Letter: Bridge praise | PostIndependent.com

Letter: Bridge praise

On the eve of the bridge opening, I drove to Valley View for a day shift in the Emergency Department. Highway 82 into town from the south, merging onto Grand Avenue traffic slowed predictably, drivers dutifully lining up into the single lane. The emergency lane, emblazoned with its solid white line, was a stark reminder of what had come to pass.

Somehow, this community, against tremendous odds over the past 90 days, preserved the precious lifeline of emergency response. You awoke at 4 a.m., hopped onto buses, e-bikes, carpools, sacrificing sleep and time away from family to keep the traffic moving during the most congested hours of the day. Every day, every night, for months. The roadways, like blood vessels, did their work, moving traffic through the city. But the community was the heart, and without those critical adjustments, our patients would have suffered harm. Thank you.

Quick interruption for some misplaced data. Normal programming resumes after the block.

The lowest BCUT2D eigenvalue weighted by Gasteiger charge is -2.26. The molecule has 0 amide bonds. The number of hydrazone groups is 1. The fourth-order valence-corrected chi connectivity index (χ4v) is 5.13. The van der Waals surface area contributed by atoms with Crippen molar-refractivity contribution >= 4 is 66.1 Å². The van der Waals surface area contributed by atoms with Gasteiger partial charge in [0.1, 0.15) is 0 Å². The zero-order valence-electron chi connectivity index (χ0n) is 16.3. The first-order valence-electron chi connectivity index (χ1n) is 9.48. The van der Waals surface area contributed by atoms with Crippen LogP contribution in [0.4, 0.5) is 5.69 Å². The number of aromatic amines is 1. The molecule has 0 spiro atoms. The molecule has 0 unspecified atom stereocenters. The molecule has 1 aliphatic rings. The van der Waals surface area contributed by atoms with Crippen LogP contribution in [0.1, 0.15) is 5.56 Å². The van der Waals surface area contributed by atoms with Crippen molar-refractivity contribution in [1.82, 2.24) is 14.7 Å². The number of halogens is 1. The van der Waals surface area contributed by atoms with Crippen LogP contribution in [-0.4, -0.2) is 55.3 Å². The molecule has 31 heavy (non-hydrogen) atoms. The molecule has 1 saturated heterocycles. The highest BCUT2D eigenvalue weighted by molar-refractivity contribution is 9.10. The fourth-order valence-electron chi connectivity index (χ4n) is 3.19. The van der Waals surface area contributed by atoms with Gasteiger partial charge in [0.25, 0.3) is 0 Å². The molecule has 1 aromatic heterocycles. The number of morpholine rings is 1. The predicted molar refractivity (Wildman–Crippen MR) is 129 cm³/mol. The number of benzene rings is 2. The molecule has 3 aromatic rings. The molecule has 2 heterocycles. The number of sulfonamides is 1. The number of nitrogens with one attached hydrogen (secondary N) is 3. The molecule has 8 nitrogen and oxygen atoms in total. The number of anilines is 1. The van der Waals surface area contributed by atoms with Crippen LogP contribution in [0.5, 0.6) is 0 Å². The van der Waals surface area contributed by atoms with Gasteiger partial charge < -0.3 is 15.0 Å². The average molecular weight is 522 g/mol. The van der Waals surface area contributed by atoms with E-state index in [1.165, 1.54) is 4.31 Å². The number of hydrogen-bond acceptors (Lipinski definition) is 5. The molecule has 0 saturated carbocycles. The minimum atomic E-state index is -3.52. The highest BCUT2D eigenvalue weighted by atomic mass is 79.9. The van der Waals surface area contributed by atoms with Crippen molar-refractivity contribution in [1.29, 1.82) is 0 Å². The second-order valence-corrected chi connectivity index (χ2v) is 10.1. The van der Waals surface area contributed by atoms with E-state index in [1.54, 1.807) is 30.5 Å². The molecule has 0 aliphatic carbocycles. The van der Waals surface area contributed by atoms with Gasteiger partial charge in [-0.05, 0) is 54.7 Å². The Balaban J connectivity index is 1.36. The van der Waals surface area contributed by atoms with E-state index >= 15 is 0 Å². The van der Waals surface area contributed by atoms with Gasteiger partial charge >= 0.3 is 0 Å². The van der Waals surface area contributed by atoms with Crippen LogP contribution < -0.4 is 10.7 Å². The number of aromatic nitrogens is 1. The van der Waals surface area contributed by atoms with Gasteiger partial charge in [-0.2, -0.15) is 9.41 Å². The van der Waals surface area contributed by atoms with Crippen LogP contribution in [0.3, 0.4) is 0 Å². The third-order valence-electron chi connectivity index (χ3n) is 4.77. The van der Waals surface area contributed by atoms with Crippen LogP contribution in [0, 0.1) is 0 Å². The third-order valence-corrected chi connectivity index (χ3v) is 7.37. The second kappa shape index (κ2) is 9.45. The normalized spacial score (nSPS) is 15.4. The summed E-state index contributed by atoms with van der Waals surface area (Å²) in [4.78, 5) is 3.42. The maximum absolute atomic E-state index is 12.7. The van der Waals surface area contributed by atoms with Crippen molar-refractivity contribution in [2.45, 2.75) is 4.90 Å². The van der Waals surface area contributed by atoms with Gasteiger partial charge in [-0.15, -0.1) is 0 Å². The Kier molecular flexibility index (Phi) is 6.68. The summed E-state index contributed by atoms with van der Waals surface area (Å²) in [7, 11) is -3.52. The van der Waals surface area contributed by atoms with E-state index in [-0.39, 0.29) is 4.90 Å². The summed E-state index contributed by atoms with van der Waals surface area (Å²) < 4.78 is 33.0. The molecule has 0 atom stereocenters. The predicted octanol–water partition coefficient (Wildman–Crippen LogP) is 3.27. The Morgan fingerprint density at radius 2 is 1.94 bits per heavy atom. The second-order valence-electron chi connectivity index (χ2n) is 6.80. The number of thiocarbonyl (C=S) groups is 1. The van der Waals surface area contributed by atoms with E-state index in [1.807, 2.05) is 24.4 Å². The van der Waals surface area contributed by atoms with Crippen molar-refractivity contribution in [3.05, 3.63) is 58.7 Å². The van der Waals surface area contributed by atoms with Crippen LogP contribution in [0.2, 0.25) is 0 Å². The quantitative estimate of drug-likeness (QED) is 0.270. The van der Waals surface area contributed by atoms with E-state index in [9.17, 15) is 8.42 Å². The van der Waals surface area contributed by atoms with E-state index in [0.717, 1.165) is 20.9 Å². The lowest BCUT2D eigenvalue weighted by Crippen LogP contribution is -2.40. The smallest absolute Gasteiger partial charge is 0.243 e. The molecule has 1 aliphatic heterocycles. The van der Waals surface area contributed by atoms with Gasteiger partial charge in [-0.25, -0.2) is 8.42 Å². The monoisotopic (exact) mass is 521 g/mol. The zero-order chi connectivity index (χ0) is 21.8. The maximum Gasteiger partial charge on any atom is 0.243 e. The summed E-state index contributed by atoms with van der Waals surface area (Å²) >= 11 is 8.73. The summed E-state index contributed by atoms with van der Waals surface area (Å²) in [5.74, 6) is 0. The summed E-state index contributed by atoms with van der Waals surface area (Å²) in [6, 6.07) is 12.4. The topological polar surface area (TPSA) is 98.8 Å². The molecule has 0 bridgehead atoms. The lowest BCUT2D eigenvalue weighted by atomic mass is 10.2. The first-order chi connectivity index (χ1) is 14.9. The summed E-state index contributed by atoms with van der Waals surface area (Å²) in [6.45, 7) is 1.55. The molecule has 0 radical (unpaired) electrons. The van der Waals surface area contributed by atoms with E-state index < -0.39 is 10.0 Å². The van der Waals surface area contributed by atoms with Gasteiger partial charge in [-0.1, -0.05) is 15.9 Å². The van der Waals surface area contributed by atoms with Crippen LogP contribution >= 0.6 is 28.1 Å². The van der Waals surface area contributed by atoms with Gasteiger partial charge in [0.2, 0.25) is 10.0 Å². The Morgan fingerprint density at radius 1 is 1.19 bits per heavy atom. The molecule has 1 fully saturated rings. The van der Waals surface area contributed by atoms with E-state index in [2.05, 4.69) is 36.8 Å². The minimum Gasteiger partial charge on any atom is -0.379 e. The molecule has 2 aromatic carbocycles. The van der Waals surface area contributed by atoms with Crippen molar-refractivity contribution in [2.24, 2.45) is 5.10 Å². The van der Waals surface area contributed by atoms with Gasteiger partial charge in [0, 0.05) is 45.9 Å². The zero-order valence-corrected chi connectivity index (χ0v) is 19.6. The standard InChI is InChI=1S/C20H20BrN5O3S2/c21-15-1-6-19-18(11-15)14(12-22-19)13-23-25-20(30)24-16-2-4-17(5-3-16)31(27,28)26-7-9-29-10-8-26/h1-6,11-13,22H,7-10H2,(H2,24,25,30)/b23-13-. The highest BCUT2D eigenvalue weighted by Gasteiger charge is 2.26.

Law enforcement, emergency medical services, dispatch and CDOT exhausted themselves during these months with long hours, daily briefings, constant updates of traffic patterns and rapid diversions when emergencies occurred.

Early during the detour, a particular cardiac emergency example stands out. EMS providers needed to transport a critical patient with heart attack symptoms from New Castle during heavy traffic. Through an incredible, seamless coordination of resources and crisp communication, they cleared Midland Avenue from the I-70 roundabout to Eighth Street just ahead of the arriving ambulance in under 10 minutes. We received that patient without a single delay or any compromise of care.

This skilled, heroic response was then repeated throughout the 90-day closure with multiple emergent obstetric, trauma and cardiac cases. This dedicated cadre of men and women share a deep commitment to our safety in this community and deserve our sincerest thanks. Please take the time to acknowledge their service when you can. A cup of coffee at Starbucks for a tired law enforcement officer or ambulance crew goes a long way.

The emergency medical community thanks you all.

Ben Peery, M.D.

Glenwood Springs